• agyapw Says:

      Thanks Phil; this is really valuable. I have called it a comparatively mild virus, which I think is accurate. Even if it were more virulent, I hope my reasoning would hold. I do appreciate the arguments for respecting the expertise of the NHS, but the most recent advice is only that individuals with a confirmed or suspected case of swine flu need avoid their normal activities.

      Your point about the precedent is bang on the money… what can they do if others catch it? If a significant portion of the city or their congregation are affected?

  5. Phil Jackson Says:

  6. jeff Says:

    be careful? ok

  7. jeff Says:

    Should I ask it like this so I think the better of them? Is it faith that led them to close the church so no swine flu would infect them?

    • agyapw Says:

      I don’t think the question anyone should be asking is whether God will protect them from getting swine flu or not. The gospel we are called to believe doesn’t promise that we will never get sick in this world; and in fact many of the early Christians who Dionysius wrote about did get sick and even died. Their faith was not that God would prevent them from getting the plague, but that whatever happened, God was worthy of being brought glory by them ministering to their city in Christ, serving their community and preaching the gospel. Those guys knew what Mark 8:34ff. was all about. That takes real faith.

  8. jeremiah17 Says:

    The gospel means your saved everyday, and true believers dont get sick, look at paul and the snake he shook off.

    • agyapw Says:

      This would be the same Paul with the thorn in the flesh and the many afflictions, right?

      The gospel does mean we are completely saved and will not have any disease or suffering in eternity; however, God does not promise that we never suffer or get ill or die in this present age. If anything, the gospel tells us that we must expect suffering; that indeed the saints are destined for it (1Thess 3:3); that we must suffer for Christ’s name (Acts 9:16) and that we enter into the kingdom of God through suffering (Mark 8:34ff.; Acts 14:22). This is not punishment, but it is necessary for our glorification, and God’s glorification (Romans 8:18ff.) and that we might learn to rely on God (2Corinthinans 1:9).

    • Kathryn Says:

      Hmm, I’d agree with Phil there. Especially as if the statement that ‘true believers don’t get sick’ is true, it follows that ‘true believers cannot die’, or something similar (at least not die of illness, as they won’t get an illness to die from?).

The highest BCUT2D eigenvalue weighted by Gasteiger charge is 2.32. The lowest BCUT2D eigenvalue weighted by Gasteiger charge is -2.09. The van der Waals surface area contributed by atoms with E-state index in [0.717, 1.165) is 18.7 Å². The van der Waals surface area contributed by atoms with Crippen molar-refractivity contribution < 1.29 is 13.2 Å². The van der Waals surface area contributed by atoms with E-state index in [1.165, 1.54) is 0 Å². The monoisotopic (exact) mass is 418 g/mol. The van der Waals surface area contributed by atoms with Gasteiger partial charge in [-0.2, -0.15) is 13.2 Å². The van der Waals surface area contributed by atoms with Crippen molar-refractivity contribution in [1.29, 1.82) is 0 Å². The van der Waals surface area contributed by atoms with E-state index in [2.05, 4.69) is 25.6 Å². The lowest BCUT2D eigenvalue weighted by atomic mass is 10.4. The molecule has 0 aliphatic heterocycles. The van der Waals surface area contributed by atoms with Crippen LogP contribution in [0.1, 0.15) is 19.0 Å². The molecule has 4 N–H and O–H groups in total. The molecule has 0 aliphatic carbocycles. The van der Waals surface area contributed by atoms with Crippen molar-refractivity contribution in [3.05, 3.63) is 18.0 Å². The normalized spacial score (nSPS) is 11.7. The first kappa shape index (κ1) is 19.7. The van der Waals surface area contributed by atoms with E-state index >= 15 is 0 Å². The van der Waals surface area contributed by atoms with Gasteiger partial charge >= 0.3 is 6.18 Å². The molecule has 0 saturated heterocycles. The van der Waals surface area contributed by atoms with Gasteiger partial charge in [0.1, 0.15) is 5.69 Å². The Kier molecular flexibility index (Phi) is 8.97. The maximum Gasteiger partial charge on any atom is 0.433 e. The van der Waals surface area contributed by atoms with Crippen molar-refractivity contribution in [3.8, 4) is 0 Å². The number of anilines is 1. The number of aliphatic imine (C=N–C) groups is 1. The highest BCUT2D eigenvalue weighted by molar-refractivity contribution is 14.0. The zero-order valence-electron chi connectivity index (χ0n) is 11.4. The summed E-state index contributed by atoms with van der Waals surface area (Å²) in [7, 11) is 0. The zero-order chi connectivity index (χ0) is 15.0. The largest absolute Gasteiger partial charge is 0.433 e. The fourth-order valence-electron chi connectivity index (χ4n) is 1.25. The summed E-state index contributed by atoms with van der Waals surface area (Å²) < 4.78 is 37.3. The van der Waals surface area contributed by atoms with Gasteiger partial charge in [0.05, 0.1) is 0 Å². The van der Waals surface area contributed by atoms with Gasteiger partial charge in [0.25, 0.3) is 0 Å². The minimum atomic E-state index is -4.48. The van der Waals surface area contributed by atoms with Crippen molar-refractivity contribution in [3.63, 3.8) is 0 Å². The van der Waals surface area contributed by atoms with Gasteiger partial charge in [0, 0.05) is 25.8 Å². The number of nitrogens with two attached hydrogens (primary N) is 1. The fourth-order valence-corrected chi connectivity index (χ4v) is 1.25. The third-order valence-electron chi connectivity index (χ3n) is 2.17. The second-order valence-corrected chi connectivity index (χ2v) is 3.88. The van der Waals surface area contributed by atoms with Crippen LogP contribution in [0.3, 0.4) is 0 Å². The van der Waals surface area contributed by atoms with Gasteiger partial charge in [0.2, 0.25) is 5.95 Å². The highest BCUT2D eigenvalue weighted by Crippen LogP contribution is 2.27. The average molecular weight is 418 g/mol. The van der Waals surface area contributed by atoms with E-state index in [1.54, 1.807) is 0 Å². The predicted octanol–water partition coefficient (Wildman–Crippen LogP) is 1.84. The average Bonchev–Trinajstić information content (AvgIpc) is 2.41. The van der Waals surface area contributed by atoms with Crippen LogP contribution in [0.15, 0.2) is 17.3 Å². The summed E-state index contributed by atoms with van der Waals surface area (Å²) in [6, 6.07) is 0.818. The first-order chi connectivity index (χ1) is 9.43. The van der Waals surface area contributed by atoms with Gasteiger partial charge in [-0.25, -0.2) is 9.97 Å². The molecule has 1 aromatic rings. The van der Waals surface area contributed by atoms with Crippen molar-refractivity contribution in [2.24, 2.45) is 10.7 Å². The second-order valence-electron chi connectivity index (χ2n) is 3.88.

And I would also say that it is logical to close the church (although I don’t entirely agree with it) – not due to a lack of faith, but for the health of others. I know that the church in question has non-believers come to its services (so then they could become infected); also, 1000 people together in a room is a big opportunity for the disease to spread! And then those 1000 people go to work the next day, and spread the virus to their colleagues… do you see how this progresses? That’s the practical view, anyway.

      • agyapw Says:

        Thanks Kathryn.

        Yes, I realise that I could have explained a bit further the arguments for suspending services – and given due weight to the argument that it is an act of love for others to suspend the services during an epidemic. A church service is an opportunity for a virus to spread efficiently, just as any public gathering is. However, a church service is different to other public gatherings in terms of its function of being somewhere the word of God is proclaimed, the Lord’s Supper/Eucharist celebrated, and the unity of Christians in the body of Christ visibly demonstrated. I would argue that these functions are so important that they ought not to be cancelled even in the face of an epidemic. The reason for this is that a person’s spiritual health is more important than their physical health – I realise the phrasing is clumsy and I don’t mean to say the body is irrelevant, but rather that our status before God is more important than whether our bodies are healthy. Christians need to hear the word of God to be reminded of the gospel (so it can work upon our tough, idolatrous hearts!) and non-Christians need to hear it even more, so that they can hear how to be made right with God in Christ. The church service is one of the best places for this to happen. Furthermore, the celebration of the Lord’s Supper can only happen in a physical gathering of Christians; not via a podcast, so there are important reasons for the service to be a physical assembling of people.
        I am not sure what to do in terms of individual members of the congregation who have swine flu – it seems to me that they might choose to stay away themselves to avoid passing the disease to others. What I would be wary of is any suggestion to non-Christians that if they have, or have had, or may have swine flu, they are not welcome at the service – why should they be turned away from church and from hearing the gospel just because we Christians are anxious to preserve our own health?

  9. jeremiah17 Says:

    Suffering temptations, not the physical

  10. Should swine flu close churches? « Nottingham Is Crap Says:

    […] […]